There are lots of different ideas behind the development of a student accommodation and factors influencing the general direction. Branding, target audience, location, sustainability objectives, and more. However, there are some basic elements that one can start from, and is important to always keep in mind.
So, this week, going from general aspects to more specific ones, we explore the most important things one should not do when developing a student accommodation interior design. A sort of guidelines list on what not to do, details that might be overlooked, and how to avoid some basic mistakes.
In a PBSA, sometimes students end up using specific spots or rooms more than others, or simply use them in a different way from the one that was initially intended by the designers.
Picking the wrong size for rooms or communal areas can become a costly mistake if students don’t find a bedroom comfortable enough, or if areas end up being used very rarely. One simple example is the Private Dining Room design that we discussed last week. We specified how it is important to always keep in mind the minimum number of people that might use it at once, as well as how they should have enough space and seating in every area, kitchen, dining, and lounge.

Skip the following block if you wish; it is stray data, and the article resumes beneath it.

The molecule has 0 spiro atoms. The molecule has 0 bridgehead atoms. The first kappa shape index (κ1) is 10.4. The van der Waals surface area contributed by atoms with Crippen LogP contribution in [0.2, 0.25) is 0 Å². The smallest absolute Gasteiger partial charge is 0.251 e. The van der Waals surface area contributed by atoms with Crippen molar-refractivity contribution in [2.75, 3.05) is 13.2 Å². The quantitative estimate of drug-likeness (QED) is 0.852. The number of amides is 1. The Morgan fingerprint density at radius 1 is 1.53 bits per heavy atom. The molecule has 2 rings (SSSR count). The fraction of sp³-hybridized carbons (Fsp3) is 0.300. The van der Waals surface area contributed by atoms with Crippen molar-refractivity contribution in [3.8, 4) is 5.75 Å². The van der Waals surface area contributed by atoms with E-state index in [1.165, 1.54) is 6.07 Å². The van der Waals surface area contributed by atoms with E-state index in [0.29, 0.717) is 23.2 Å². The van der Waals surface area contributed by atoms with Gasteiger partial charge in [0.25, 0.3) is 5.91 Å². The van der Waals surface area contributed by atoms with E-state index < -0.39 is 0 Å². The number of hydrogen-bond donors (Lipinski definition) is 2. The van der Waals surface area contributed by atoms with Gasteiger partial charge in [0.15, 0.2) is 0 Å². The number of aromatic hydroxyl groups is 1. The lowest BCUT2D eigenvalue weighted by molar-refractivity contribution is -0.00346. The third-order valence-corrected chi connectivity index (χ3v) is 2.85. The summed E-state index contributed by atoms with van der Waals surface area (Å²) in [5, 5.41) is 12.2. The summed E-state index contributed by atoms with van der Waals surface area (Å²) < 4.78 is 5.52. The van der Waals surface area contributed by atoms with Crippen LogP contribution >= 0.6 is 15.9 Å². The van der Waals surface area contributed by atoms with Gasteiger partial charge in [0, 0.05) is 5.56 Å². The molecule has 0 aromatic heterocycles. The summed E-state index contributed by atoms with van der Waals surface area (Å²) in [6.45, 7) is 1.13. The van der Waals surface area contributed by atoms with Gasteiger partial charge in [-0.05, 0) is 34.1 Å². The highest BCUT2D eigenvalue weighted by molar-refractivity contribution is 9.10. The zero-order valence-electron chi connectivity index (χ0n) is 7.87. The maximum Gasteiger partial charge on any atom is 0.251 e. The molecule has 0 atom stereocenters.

It is also important to remember that the wrong size does not necessarily mean too small, but also too big. We have seen an example of a cinema room that was used very rarely by students unless they were in big groups, which didn’t happen often. Small groups, of 2 to 4 people, usually found it too large and somewhat “unwelcoming”. So, as a result, the cinema room was seldom booked and actually used.
Choosing the materials for furniture and upholstery is one of the funniest tasks an interior designer has to carry out in a project. However, while there can be a lot of freedom for residential projects, the same can’t be said for commercial ones. And even more for student accommodations.
On these occasions, materials should never be picked for aesthetic, or feeling reasons alone. Depending on the specific use of a room or a piece of furniture, durability, ease of cleaning and sanitisation should come first as well. They are all equally important factors.
After the impact of the pandemic, health and safety has become even more important for both residents and property managers. So upholstery, textiles, and other interior materials should be always easy to clean. The same goes, again, for kitchens and dining areas where food is consumed, or large communal areas that are constantly busy throughout the day.